It didn’t get any better once she graduated. She was in Northern VA and I was still in Richmond. Our weekends were the same long drives, but different destinations. Instead of I-64, it was I-95 into the heart of DC traffic and back again every weekend (or as close to that as we could manage.)

Annie and me from October 2007

I remember the stretches of three weeks without seeing each other feeling like the longest times of my life. The computer gives bad hugs. And it never kisses me back.

So while we couldn’t be close to each other, I got to know this wonderful woman deeper than anyone else. We talked. For hours. Everyday. About everything. We shared our loves and fears. Our taste in music and movies. Stories from our lives and our daily existences. I knew Annie and she knew me. We grew ever closer as we learned more and more about each other.

We didn’t have silent movie dates followed by mouths full of food. We had talked all week. We knew each other.

It made every moment we had together all the sweeter. We would spend every moment of those weekends together. The delays in traffic hurt so much because they cut into that precious time together.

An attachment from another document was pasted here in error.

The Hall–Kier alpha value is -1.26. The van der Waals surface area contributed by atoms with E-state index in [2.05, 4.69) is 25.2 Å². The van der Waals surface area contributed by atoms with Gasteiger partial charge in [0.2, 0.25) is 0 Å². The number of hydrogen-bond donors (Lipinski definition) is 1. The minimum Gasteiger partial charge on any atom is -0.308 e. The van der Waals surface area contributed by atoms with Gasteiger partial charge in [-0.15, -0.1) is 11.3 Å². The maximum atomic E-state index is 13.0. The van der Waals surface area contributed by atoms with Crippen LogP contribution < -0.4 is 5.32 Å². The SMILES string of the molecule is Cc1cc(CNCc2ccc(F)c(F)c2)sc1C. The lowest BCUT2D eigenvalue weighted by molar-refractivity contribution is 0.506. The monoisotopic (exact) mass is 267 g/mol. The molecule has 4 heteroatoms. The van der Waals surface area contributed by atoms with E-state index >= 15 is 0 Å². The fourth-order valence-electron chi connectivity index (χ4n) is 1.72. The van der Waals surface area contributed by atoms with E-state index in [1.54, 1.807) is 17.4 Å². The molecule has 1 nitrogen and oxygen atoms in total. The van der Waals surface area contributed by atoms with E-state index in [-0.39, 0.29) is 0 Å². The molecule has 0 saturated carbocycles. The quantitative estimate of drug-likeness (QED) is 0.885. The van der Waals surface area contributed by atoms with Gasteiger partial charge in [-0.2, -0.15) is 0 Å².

It was a rough part of my life. And it lasted far longer than I hope it would. But I eventually found work in DC and moved closer. We eventually got married and moved in together.

The long-distance was the hardest part of our relationship but it also made it so much stronger. It’s always hard, but it will pay off in the end. Use the time you have apart to talk and really get to know each other. Make sure the relationship is worth it. You will be richly rewarded.

Bobby Bonilla should thank Bernie Madoff

This morning, I came across the fascinating story of why the Mets pay a long-retired player a little over $1,000,000 every year. This is the tale of Bobby Bonilla, Bernie Madoff and the luckiest baseball contract ever signed. Enjoy your money Bobby, you’ve set yourself and your kids up to have a good life.